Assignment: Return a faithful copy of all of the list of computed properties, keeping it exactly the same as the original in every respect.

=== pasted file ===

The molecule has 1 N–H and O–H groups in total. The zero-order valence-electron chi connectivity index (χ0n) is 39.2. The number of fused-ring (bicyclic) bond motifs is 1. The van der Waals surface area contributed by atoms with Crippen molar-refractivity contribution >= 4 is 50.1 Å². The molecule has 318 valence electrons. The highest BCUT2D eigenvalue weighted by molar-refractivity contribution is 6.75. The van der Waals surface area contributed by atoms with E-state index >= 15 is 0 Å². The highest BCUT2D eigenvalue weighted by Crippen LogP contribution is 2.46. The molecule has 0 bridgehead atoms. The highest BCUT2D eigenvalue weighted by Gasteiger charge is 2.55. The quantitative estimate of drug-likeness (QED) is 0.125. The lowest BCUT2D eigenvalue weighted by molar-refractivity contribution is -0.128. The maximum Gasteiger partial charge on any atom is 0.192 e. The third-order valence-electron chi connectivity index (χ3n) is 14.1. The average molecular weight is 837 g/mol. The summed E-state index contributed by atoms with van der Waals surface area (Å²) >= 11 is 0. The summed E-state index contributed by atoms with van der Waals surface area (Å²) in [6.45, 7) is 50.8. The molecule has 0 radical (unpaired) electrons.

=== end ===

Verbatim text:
The molecule has 1 N–H and O–H groups in total. The zero-order valence-electron chi connectivity index (χ0n) is 39.2. The number of fused-ring (bicyclic) bond motifs is 1. The van der Waals surface area contributed by atoms with Crippen molar-refractivity contribution >= 4 is 50.1 Å². The molecule has 318 valence electrons. The highest BCUT2D eigenvalue weighted by molar-refractivity contribution is 6.75. The van der Waals surface area contributed by atoms with E-state index >= 15 is 0 Å². The highest BCUT2D eigenvalue weighted by Crippen LogP contribution is 2.46. The molecule has 0 bridgehead atoms. The highest BCUT2D eigenvalue weighted by Gasteiger charge is 2.55. The quantitative estimate of drug-likeness (QED) is 0.125. The lowest BCUT2D eigenvalue weighted by molar-refractivity contribution is -0.128. The maximum Gasteiger partial charge on any atom is 0.192 e. The third-order valence-electron chi connectivity index (χ3n) is 14.1. The average molecular weight is 837 g/mol. The summed E-state index contributed by atoms with van der Waals surface area (Å²) >= 11 is 0. The summed E-state index contributed by atoms with van der Waals surface area (Å²) in [6.45, 7) is 50.8. The molecule has 0 radical (unpaired) electrons.